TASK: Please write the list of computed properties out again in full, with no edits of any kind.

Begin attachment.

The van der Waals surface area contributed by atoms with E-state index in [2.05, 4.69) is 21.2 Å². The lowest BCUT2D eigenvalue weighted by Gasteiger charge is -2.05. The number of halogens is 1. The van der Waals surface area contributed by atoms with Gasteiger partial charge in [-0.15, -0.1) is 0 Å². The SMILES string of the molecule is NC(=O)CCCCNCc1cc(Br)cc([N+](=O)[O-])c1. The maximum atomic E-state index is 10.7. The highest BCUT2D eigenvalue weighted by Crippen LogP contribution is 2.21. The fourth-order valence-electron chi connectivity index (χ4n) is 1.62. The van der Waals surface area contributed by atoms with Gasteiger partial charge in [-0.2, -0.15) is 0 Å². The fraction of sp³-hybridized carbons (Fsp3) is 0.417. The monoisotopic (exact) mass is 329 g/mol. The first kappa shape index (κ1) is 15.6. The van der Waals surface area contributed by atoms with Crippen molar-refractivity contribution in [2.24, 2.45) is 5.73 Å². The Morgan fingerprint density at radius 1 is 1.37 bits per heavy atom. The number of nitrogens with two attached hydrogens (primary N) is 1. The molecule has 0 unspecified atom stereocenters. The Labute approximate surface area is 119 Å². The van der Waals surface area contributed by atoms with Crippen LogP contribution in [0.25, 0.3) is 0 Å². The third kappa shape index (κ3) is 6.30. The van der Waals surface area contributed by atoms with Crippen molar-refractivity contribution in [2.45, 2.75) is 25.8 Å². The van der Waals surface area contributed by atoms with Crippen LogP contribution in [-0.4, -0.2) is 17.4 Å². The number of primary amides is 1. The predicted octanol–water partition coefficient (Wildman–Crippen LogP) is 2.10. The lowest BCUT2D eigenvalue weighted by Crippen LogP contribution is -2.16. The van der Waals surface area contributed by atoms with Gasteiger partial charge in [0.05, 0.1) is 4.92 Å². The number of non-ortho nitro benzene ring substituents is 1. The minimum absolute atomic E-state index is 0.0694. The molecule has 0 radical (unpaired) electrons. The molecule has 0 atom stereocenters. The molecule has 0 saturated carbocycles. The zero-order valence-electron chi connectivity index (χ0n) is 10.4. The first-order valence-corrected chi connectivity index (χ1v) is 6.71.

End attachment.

The van der Waals surface area contributed by atoms with E-state index in [2.05, 4.69) is 21.2 Å². The lowest BCUT2D eigenvalue weighted by Gasteiger charge is -2.05. The number of halogens is 1. The van der Waals surface area contributed by atoms with Gasteiger partial charge in [-0.15, -0.1) is 0 Å². The SMILES string of the molecule is NC(=O)CCCCNCc1cc(Br)cc([N+](=O)[O-])c1. The maximum atomic E-state index is 10.7. The highest BCUT2D eigenvalue weighted by Crippen LogP contribution is 2.21. The fourth-order valence-electron chi connectivity index (χ4n) is 1.62. The van der Waals surface area contributed by atoms with Gasteiger partial charge in [-0.2, -0.15) is 0 Å². The fraction of sp³-hybridized carbons (Fsp3) is 0.417. The monoisotopic (exact) mass is 329 g/mol. The first kappa shape index (κ1) is 15.6. The van der Waals surface area contributed by atoms with Crippen molar-refractivity contribution in [2.24, 2.45) is 5.73 Å². The Morgan fingerprint density at radius 1 is 1.37 bits per heavy atom. The number of nitrogens with two attached hydrogens (primary N) is 1. The molecule has 0 unspecified atom stereocenters. The Labute approximate surface area is 119 Å². The van der Waals surface area contributed by atoms with Crippen LogP contribution in [0.25, 0.3) is 0 Å². The third kappa shape index (κ3) is 6.30. The van der Waals surface area contributed by atoms with Crippen molar-refractivity contribution in [2.45, 2.75) is 25.8 Å². The van der Waals surface area contributed by atoms with Crippen LogP contribution in [-0.4, -0.2) is 17.4 Å². The number of primary amides is 1. The predicted octanol–water partition coefficient (Wildman–Crippen LogP) is 2.10. The lowest BCUT2D eigenvalue weighted by Crippen LogP contribution is -2.16. The van der Waals surface area contributed by atoms with Gasteiger partial charge in [0.05, 0.1) is 4.92 Å². The number of non-ortho nitro benzene ring substituents is 1. The minimum absolute atomic E-state index is 0.0694. The molecule has 0 radical (unpaired) electrons. The molecule has 0 atom stereocenters. The molecule has 0 saturated carbocycles. The zero-order valence-electron chi connectivity index (χ0n) is 10.4. The first-order valence-corrected chi connectivity index (χ1v) is 6.71.